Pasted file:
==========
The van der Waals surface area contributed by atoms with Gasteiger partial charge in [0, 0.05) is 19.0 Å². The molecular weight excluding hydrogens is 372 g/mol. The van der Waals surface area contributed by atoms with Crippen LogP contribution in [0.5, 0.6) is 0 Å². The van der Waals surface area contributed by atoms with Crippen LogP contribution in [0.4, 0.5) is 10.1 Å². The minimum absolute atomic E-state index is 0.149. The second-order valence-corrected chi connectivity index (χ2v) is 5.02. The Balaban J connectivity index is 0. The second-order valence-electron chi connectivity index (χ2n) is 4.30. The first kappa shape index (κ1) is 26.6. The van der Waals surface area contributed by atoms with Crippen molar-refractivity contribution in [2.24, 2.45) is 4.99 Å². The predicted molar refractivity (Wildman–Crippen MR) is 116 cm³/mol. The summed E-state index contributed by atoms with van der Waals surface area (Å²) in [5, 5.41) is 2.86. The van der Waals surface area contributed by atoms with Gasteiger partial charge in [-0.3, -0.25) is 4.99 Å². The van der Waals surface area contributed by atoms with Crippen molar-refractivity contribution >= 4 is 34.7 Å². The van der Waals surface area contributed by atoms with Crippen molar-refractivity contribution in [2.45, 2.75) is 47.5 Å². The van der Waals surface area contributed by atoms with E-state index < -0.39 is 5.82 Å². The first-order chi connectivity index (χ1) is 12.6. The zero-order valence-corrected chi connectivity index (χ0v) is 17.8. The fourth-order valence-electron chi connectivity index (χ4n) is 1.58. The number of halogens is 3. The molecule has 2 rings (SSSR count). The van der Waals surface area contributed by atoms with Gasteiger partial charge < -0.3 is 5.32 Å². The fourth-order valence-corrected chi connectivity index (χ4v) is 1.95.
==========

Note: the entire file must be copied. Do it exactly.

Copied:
The van der Waals surface area contributed by atoms with Gasteiger partial charge in [0, 0.05) is 19.0 Å². The molecular weight excluding hydrogens is 372 g/mol. The van der Waals surface area contributed by atoms with Crippen LogP contribution in [0.5, 0.6) is 0 Å². The van der Waals surface area contributed by atoms with Crippen LogP contribution in [0.4, 0.5) is 10.1 Å². The minimum absolute atomic E-state index is 0.149. The second-order valence-corrected chi connectivity index (χ2v) is 5.02. The Balaban J connectivity index is 0. The second-order valence-electron chi connectivity index (χ2n) is 4.30. The first kappa shape index (κ1) is 26.6. The van der Waals surface area contributed by atoms with Crippen molar-refractivity contribution in [2.24, 2.45) is 4.99 Å². The predicted molar refractivity (Wildman–Crippen MR) is 116 cm³/mol. The summed E-state index contributed by atoms with van der Waals surface area (Å²) in [5, 5.41) is 2.86. The van der Waals surface area contributed by atoms with Gasteiger partial charge in [-0.3, -0.25) is 4.99 Å². The van der Waals surface area contributed by atoms with Crippen molar-refractivity contribution >= 4 is 34.7 Å². The van der Waals surface area contributed by atoms with Crippen molar-refractivity contribution in [2.45, 2.75) is 47.5 Å². The van der Waals surface area contributed by atoms with E-state index < -0.39 is 5.82 Å². The first-order chi connectivity index (χ1) is 12.6. The zero-order valence-corrected chi connectivity index (χ0v) is 17.8. The fourth-order valence-electron chi connectivity index (χ4n) is 1.58. The number of halogens is 3. The molecule has 2 rings (SSSR count). The van der Waals surface area contributed by atoms with Gasteiger partial charge < -0.3 is 5.32 Å². The fourth-order valence-corrected chi connectivity index (χ4v) is 1.95.